While Nora and Arthur share a relationship built on words – in their parallel careers, discussions, arguments and light-hearted banter – Nora and Hae Sung barely speak when they reunite. They repeatedly say “wa”, the common Korean exclamation for “wow”, as they revel in meeting again online and then in person. Their connection is rooted in shared history, and grows despite their many cultural differences – in his views on marriage, relationships and career, Hae Sung seems “so Korean” and conservative to Nora.

The opening scene replays at the end in a surreptitious glimpse of in-yun – one that actually happened to Song and inspired the film – that’s equally painful and hilarious. When the three meet in a bar, Nora translates with reducing frequency between her American husband and her childhood sweetheart. Arthur repeatedly falls out of frame as the camera homes in on Nora and Hae Sung’s intense Korean conversation. Arthur is shown in glimpses off to the side and his troubled face says it all. The powerful mise en scène of the three sitting along a bar and the camera’s shifting focus effectively combines Song’s theatrical eye with the emotional intimacy of the camera.

Nora’s current and past lives unravel in a single mesmerising dolly shot. We follow Nora as she walks into the past, lingering intensely as she farewells Hae Sung, and then returns to her life now with Arthur, who is waiting for her on their stoop. It is the finest example of the film’s skilful and heartbreaking clarity.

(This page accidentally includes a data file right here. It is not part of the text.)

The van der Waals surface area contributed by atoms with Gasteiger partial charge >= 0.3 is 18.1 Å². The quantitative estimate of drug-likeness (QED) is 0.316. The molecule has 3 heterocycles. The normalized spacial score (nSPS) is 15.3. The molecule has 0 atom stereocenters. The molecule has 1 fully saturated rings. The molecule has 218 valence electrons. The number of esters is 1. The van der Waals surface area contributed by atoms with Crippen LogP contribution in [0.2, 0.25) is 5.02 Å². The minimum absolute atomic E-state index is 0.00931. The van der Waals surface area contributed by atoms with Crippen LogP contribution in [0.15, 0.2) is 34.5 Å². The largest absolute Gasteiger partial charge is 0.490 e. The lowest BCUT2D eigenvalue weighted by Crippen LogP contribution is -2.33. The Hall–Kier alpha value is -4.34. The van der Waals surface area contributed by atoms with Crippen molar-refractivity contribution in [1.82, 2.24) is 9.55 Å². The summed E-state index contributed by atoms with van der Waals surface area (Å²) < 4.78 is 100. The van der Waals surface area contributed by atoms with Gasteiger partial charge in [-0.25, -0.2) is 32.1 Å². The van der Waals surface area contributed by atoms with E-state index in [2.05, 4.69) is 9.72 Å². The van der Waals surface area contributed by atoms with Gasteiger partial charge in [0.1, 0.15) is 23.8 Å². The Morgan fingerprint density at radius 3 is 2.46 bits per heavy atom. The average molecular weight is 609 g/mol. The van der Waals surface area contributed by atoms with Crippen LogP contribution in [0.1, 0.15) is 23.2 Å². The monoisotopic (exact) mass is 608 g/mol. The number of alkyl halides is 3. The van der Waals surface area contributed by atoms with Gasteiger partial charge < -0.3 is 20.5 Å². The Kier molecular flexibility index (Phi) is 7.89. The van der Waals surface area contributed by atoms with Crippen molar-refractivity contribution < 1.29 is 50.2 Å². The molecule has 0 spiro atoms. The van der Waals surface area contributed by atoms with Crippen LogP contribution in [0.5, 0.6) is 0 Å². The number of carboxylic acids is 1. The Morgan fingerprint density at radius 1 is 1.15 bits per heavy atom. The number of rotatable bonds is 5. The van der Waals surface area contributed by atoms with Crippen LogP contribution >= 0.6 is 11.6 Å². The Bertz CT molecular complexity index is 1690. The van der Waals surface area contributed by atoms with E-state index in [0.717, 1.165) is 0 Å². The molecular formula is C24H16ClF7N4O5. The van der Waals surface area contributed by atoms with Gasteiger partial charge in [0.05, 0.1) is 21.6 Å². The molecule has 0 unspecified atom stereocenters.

Ultimately, Past Lives is not about chance, fate nor long-lost love. As the film glides between the comic and profound, the literal and abstract, it pays homage to the many lives Nora has lived as an immigrant child and the difficult choices she has had to make along the way. They are summarised by her mother: “If you leave something behind, you gain something too.”

A pink-hued sunrise or sunset marks each goodbye between Nora and Hae Sung, simultaneously heralding a new day, a new life. Perhaps in-yun, in its endless reincarnations, is the guiding philosophy that allows us to acknowledge and find peace with all the unresolved baggage of our choices. 

Past Lives is playing in Australian cinemas.

This article was first published in the print edition of The Saturday Paper on September 2, 2023 as "Past Lives".